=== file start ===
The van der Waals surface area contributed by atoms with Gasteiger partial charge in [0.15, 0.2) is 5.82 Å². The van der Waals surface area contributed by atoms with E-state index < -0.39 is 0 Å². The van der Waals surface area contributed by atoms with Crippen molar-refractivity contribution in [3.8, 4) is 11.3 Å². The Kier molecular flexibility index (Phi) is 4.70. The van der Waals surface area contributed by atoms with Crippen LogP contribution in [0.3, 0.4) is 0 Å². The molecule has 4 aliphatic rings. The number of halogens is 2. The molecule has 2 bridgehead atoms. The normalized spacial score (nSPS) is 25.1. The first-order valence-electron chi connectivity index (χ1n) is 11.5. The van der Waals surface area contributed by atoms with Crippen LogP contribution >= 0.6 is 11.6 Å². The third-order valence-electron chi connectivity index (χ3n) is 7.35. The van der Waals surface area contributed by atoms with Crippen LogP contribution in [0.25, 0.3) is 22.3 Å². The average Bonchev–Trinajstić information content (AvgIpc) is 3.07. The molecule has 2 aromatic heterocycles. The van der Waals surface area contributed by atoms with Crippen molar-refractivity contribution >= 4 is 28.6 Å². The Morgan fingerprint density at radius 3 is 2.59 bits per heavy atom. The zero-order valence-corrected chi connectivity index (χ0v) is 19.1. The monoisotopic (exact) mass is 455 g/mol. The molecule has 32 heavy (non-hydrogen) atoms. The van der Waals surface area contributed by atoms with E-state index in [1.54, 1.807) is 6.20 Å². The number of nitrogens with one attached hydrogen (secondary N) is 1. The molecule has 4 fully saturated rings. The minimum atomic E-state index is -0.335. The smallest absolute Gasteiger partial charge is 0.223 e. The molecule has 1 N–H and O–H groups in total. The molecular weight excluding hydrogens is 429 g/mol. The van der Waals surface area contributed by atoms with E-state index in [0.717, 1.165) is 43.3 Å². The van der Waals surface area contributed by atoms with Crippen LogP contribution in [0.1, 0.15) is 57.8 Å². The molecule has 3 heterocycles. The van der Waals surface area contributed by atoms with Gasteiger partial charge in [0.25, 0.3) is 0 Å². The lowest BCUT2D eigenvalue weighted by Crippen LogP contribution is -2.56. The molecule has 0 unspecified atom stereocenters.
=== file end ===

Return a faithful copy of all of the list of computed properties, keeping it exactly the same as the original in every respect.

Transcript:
The van der Waals surface area contributed by atoms with Gasteiger partial charge in [0.15, 0.2) is 5.82 Å². The van der Waals surface area contributed by atoms with E-state index < -0.39 is 0 Å². The van der Waals surface area contributed by atoms with Crippen molar-refractivity contribution in [3.8, 4) is 11.3 Å². The Kier molecular flexibility index (Phi) is 4.70. The van der Waals surface area contributed by atoms with Crippen LogP contribution in [0.3, 0.4) is 0 Å². The molecule has 4 aliphatic rings. The number of halogens is 2. The molecule has 2 bridgehead atoms. The normalized spacial score (nSPS) is 25.1. The first-order valence-electron chi connectivity index (χ1n) is 11.5. The van der Waals surface area contributed by atoms with Crippen LogP contribution >= 0.6 is 11.6 Å². The third-order valence-electron chi connectivity index (χ3n) is 7.35. The van der Waals surface area contributed by atoms with Crippen LogP contribution in [0.25, 0.3) is 22.3 Å². The average Bonchev–Trinajstić information content (AvgIpc) is 3.07. The molecule has 2 aromatic heterocycles. The van der Waals surface area contributed by atoms with Crippen molar-refractivity contribution >= 4 is 28.6 Å². The Morgan fingerprint density at radius 3 is 2.59 bits per heavy atom. The zero-order valence-corrected chi connectivity index (χ0v) is 19.1. The monoisotopic (exact) mass is 455 g/mol. The molecule has 32 heavy (non-hydrogen) atoms. The van der Waals surface area contributed by atoms with E-state index in [1.54, 1.807) is 6.20 Å². The number of nitrogens with one attached hydrogen (secondary N) is 1. The molecule has 4 fully saturated rings. The minimum atomic E-state index is -0.335. The smallest absolute Gasteiger partial charge is 0.223 e. The molecule has 1 N–H and O–H groups in total. The molecular weight excluding hydrogens is 429 g/mol. The van der Waals surface area contributed by atoms with E-state index in [0.717, 1.165) is 43.3 Å². The van der Waals surface area contributed by atoms with Crippen LogP contribution in [0.1, 0.15) is 57.8 Å². The molecule has 3 heterocycles. The van der Waals surface area contributed by atoms with Gasteiger partial charge in [0.25, 0.3) is 0 Å². The lowest BCUT2D eigenvalue weighted by Crippen LogP contribution is -2.56. The molecule has 0 unspecified atom stereocenters.